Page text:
Never fear-the solution to all these problems can be to apply a nice thick mulch!
a covering, as of straw, compost, or plastic sheeting, spread on the ground around plants to prevent excessive evaporation or erosion, enrich the soil, inhibit weed growth, etc.
Since I mulched my gardens this year I have had very few weeds-just around the edges where the mulch tapers off and the plants begin. This has saved me TONS of time and effort. Applying the mulch of course was a bit of a chore, but it has made my vegetable gardens practically work free.
Mulching my garden keeps me from having to water much at all. When I pull back the mulch I can see that there is moisture in the soil-even if its been days since we had any rain.
I can also see worms squiggle away, lots of worm casings and even a toad with it’s eggs hiding underneath. That’s healthy, happy soil folks!
I must admit, as wonderful as mulch is, it does have some of it’s own issues and concerns:
1. Mulch can slow the soil from warming in the spring. This can be a big issue in the North where we have a sort growing season and are trying to get the soil to dry out and warm up so that we can even think about planting. I think that next year I’ll have to pull back the mulch in the rows where I am going to plant early and let the soil under it warm up for my “plant as soon as the ground can be worked” type plants.
2. Mulch is very expensive if purchased by the bag, and it can take a bit of work to find free mulch if you live in a more suburban or urban area. However it is available-you just have to get a little creative sometimes.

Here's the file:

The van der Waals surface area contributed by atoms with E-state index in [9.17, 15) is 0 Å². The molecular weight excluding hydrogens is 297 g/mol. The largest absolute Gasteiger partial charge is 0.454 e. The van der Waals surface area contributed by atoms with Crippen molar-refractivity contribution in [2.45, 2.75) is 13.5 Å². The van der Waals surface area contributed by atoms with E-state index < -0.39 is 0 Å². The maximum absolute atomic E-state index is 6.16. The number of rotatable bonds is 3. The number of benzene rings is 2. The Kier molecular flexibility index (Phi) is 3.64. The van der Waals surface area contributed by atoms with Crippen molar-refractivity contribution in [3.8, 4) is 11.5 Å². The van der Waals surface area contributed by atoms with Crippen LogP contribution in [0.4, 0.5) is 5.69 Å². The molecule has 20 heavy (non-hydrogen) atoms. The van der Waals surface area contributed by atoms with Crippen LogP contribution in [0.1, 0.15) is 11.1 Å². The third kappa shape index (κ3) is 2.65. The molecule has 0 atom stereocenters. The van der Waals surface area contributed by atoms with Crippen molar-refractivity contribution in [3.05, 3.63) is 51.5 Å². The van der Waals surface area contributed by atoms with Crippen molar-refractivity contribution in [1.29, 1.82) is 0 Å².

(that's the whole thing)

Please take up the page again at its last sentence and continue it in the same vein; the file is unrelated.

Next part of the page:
3. You need to have a pretty good idea of what is in your mulch to make sure you aren’t introducing weed seeds or unintended pesticides into your garden. Hay can have a lot of weed seeds (I’m taking my chances) but straw does not. Free wood chips could contain walnut-which actually has a chemical that prevents other plants from growing. It’s not insurmountable, you just need to be conscious of it.
4. Depending on the type of mulch you might have issues adding a “row” type planting after it has been laid down. It’s easy to move the hay aside and put a seedling in–pulling it apart to make a “row” took a little more effort because the hay is all intertwined with itself. The wood chips were easier-just push aside.
4. Some types of mulch can prevent water from entering the soil. Plastic of course is non permeable, but even things like leaves can mat down and keep water from getting through. (note-shredded leaves let water through-whole leaves sometimes do not).
Tune in on Tuesday for Mulching Your Garden Part 2-How to Mulch Your Garden where I will teach you about the different types of mulch materials and give you my tips and experiences with using some of them.
So. . . do any of you mulch your garden?